Society / Italie
The Radiodervish in Search of Simurgh
babelmed - 17/03/2005
In search of SIMURGH is a special project inspired by the literary work The Conference of the Birds (Mantiq at-Tayr) by the 12th century Persian author Farid ad-din Attar.
This classic work of Sufi literature starts with a conference of all the birds, who decide to undertake a long and arduous journey to seek their King, Simurgh.
The metaphorical journey which Attar depicts is a wonderful fresco of the diversity that humankind has to offer - kings and princesses, silver-chested slaves and damsels with moon-shaped faces, archangels who talk to people and love-struck errant sufis.
The tracks on the album are all connected with Attar's book: one tells of the tender love between Layla and Majnun, emblematic figures recalling archetypal lovers in Oriental literature; some tunes evoke the figure of the Hoopoe and of the Phoenix, key birds in mystic symbolism, while others capture the essence of flight, the main metaphor throughout both the book and the album, with ethereal tracks such as La Falena e la Candela (The Moth and the Candle) and yet another, Cento Mondi (A Hundred Worlds), recalls a space voyage.
The music makes up a sort of oriental suite in which emotions inherent in the literary work generate a fable-like atmosphere with moments of meditative and rarefied consciousness. The lyrics are written in the diverse languages typical of Radiodervish's approach, the three main ones being Arabic, English and Italian.
In Search of SIMURGH was released in the shops on 15th April, with five thousand copies being sold in the first month. The album was presented to the public on a hugely popular showcase tour of the biggest bookshops in the Feltrinelli Libri e Musica chain, from Rome to Milan, and from Naples to Bari.
In search of SIMURGH will become a live stage act from the 8th June 2004 when Radiodervish will be opening the "Mediterraneo" Festival at the Parco della Musica Auditorium in Rome, the first date on the group's tour. The Conference of the Birds
Farid ad-din Attar is one of the most famous Persian mystical poets after Rumi, and is known as one of the great masters of Sufism. He lived in the 12th century, and from what we know of him, had a profound knowledge of music, astronomy, medicine as well as the philosophical theories of the time. Around a hundred works have been attributed to him, one of the most famous being The Conference of the Birds.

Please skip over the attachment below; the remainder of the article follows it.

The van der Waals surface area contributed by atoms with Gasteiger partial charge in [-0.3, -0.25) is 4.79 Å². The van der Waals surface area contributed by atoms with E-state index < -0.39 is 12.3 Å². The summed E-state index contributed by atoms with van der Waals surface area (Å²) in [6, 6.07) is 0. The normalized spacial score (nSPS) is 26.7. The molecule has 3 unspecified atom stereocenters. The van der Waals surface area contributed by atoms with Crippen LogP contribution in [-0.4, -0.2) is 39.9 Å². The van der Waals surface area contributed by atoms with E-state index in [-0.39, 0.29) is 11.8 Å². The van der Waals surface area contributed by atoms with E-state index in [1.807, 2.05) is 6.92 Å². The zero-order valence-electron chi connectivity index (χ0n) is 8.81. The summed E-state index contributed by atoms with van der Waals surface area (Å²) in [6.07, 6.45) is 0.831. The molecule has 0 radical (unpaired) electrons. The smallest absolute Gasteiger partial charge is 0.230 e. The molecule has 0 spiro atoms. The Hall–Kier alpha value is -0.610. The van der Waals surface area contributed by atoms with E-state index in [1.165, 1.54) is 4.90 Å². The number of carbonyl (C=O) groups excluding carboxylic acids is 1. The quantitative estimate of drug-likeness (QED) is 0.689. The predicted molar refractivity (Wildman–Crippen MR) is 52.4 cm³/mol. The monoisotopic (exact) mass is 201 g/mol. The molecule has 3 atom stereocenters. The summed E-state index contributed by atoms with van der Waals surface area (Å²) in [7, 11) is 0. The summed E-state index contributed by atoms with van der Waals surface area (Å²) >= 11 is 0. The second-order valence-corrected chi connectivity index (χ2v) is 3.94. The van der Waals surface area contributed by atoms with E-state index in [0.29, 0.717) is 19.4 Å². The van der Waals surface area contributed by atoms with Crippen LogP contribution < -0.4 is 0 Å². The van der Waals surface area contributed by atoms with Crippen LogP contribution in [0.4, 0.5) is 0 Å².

This is the story of a long journey undertaken by a flock of birds in search of their King, Simurgh, a transparent symbol of divinity. The birds finally reach their goal after travelling through seven valleys: Love, Knowledge, Detachment, Unification, Bewilderment, Privation and Annihilation.
Simurgh, which means "thirty birds" (the number of birds who survived the journey out of the hundred thousand who started off), manifests himself as a mirror for the chosen few who manage to see him: at the end of the work, the metaphor of the journey resolves itself in the discovery that the birds and their King are one and the same being.
The book is clearly a metaphor of the mystic journey, Man's spiritual ascent, and the challenges which need to be overcome to reach the Beyond, to connect with it and to find oneself in its image.
The book is full of anecdotes, stories, and fairy tales, all expressed in a rich refined style that combines elegant poetry and a profound mystic and philosophical knowledge which can only be compared in western literature with Dante's Divine Comedy.
Attar paints a fresco of the diversity that humankind has to offer - kings and princesses, silver-chested youths and damsels with moon-shaped faces, archangels who talk to people and love-struck errant sufis, characters drawn both from Biblical sources and from the Qu'ran.